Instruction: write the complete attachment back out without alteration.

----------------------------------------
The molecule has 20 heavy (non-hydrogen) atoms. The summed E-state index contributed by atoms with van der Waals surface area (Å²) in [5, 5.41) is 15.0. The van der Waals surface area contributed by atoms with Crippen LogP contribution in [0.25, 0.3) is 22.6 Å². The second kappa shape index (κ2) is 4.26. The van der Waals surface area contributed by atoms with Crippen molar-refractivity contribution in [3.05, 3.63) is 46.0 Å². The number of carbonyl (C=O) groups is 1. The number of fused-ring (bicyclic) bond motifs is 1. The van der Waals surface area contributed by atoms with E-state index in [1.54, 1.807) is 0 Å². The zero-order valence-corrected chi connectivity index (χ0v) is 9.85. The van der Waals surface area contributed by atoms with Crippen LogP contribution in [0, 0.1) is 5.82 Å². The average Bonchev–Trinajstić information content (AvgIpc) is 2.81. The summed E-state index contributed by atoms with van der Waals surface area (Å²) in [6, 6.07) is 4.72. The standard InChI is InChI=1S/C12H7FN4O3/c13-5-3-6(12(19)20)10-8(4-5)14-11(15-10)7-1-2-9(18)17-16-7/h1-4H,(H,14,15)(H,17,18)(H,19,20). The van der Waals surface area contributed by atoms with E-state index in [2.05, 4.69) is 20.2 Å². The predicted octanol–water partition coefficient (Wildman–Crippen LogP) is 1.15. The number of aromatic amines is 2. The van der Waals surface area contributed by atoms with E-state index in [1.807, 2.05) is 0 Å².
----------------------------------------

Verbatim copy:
The molecule has 20 heavy (non-hydrogen) atoms. The summed E-state index contributed by atoms with van der Waals surface area (Å²) in [5, 5.41) is 15.0. The van der Waals surface area contributed by atoms with Crippen LogP contribution in [0.25, 0.3) is 22.6 Å². The second kappa shape index (κ2) is 4.26. The van der Waals surface area contributed by atoms with Crippen molar-refractivity contribution in [3.05, 3.63) is 46.0 Å². The number of carbonyl (C=O) groups is 1. The number of fused-ring (bicyclic) bond motifs is 1. The van der Waals surface area contributed by atoms with E-state index in [1.54, 1.807) is 0 Å². The zero-order valence-corrected chi connectivity index (χ0v) is 9.85. The van der Waals surface area contributed by atoms with Crippen LogP contribution in [0, 0.1) is 5.82 Å². The average Bonchev–Trinajstić information content (AvgIpc) is 2.81. The summed E-state index contributed by atoms with van der Waals surface area (Å²) in [6, 6.07) is 4.72. The standard InChI is InChI=1S/C12H7FN4O3/c13-5-3-6(12(19)20)10-8(4-5)14-11(15-10)7-1-2-9(18)17-16-7/h1-4H,(H,14,15)(H,17,18)(H,19,20). The van der Waals surface area contributed by atoms with E-state index in [2.05, 4.69) is 20.2 Å². The predicted octanol–water partition coefficient (Wildman–Crippen LogP) is 1.15. The number of aromatic amines is 2. The van der Waals surface area contributed by atoms with E-state index in [1.807, 2.05) is 0 Å².